Sunday, October 31, 2010

Consistenly Inconsistent

Minnesota Wild lean on unleanable Havlat, Cullen as up-and-down week ends

By Wild Road Tripper

Hallowe'en is upon us. An evening of little ghosts and goblins and kids dressed up as scary creatures showing up at your door (starting about 5 o'clock, or about the time they carry Brett Favre off in a cart) looking to get paid in candy.

Unfortunately, the Minnesota Wild thought trick-or-treat started a day early. Like, Saturday night against the Chicago Blackhawks. As they Wild went down 3-1 to the defending Stanley Cup champions, the fact that the Wild were so desperate for offense that they leaned on Martin Havlat and Matt Cullen in a version of the Washington Capitals' "all Ovie" offense, whereby Cullen (and Alex Ovechkin on Thursday) stayed out on the ice, pulling double-and-triple shifts while the clock wound down at the end of the game, giving two points was the treat at the end of a trick gone horribly wrong.

The Wild need someone -- anyone -- to come in, kick this team in the collective heine and scream, 'why don't you want to play for 60 minutes?'

The game versus Washington is an example of what can happen when everything is executed properly. You score, you play defense, you win hockey games. The game versus Chicago on Saturday, on the other hand, is an example of what happens when there is no execution. Players stand around, don't chase after loose pucks, allow opponents to get open for wrap-around chances, and so on. Players skate around at half-speed, don't check, don't make plays, until it is too late to do anything, which will affect the outcome of the contest.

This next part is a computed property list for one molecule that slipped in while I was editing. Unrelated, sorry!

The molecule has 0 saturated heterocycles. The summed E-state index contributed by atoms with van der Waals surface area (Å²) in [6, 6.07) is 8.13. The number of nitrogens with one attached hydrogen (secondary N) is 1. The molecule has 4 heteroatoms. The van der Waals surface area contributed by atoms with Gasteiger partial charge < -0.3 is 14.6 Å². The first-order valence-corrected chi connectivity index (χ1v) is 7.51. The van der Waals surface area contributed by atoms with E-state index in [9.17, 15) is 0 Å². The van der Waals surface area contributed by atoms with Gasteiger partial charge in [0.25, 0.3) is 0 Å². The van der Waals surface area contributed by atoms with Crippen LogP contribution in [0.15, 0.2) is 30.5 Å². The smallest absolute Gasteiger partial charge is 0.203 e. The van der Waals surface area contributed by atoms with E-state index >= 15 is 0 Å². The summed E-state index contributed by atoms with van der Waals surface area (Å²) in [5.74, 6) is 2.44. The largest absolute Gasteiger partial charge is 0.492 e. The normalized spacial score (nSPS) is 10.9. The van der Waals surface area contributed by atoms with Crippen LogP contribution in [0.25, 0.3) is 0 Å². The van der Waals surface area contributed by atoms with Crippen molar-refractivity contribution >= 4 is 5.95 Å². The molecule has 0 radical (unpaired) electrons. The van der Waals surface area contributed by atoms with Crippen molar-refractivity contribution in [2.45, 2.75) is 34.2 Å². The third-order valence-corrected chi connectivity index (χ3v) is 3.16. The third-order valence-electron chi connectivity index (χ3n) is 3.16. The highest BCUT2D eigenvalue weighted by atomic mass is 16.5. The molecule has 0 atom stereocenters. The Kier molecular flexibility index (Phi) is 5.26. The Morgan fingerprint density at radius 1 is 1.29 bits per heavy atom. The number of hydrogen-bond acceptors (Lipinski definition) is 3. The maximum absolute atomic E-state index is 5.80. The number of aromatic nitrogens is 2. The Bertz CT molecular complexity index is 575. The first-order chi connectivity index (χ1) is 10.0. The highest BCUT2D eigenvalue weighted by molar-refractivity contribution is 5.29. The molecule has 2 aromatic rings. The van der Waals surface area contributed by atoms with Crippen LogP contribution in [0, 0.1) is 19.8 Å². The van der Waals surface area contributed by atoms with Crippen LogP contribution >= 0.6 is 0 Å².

And, it's been this way the entire season. That the Wild players have not seen this by now, is the failure of each individual player to face up to the fact that right now, this team just isn't playing all that well. That some players need to look in the mirror, and blame that person for not playing better.

And I'll be honest with you: Martin Havlat is quickly becoming the next version of another player from the Wild past who also had troubles with consistency, who also had troubles with the puck, who also didn't do his job.

Martin Havlat, meet Martin Skoula. Skoula, now relegated to the KHL in Russia, is the all-time poster child for the Wild franchise when it comes to ineptitude. Havlat is starting to turn down this dark, lonely, pothole-filled road as well, with his lack of speed on the rush, his poor shooting, his 'softness' when it comes to puck battles, his amount of puck turnovers (especially in the last week). He may be hiding an injury, although he will never admit it publically.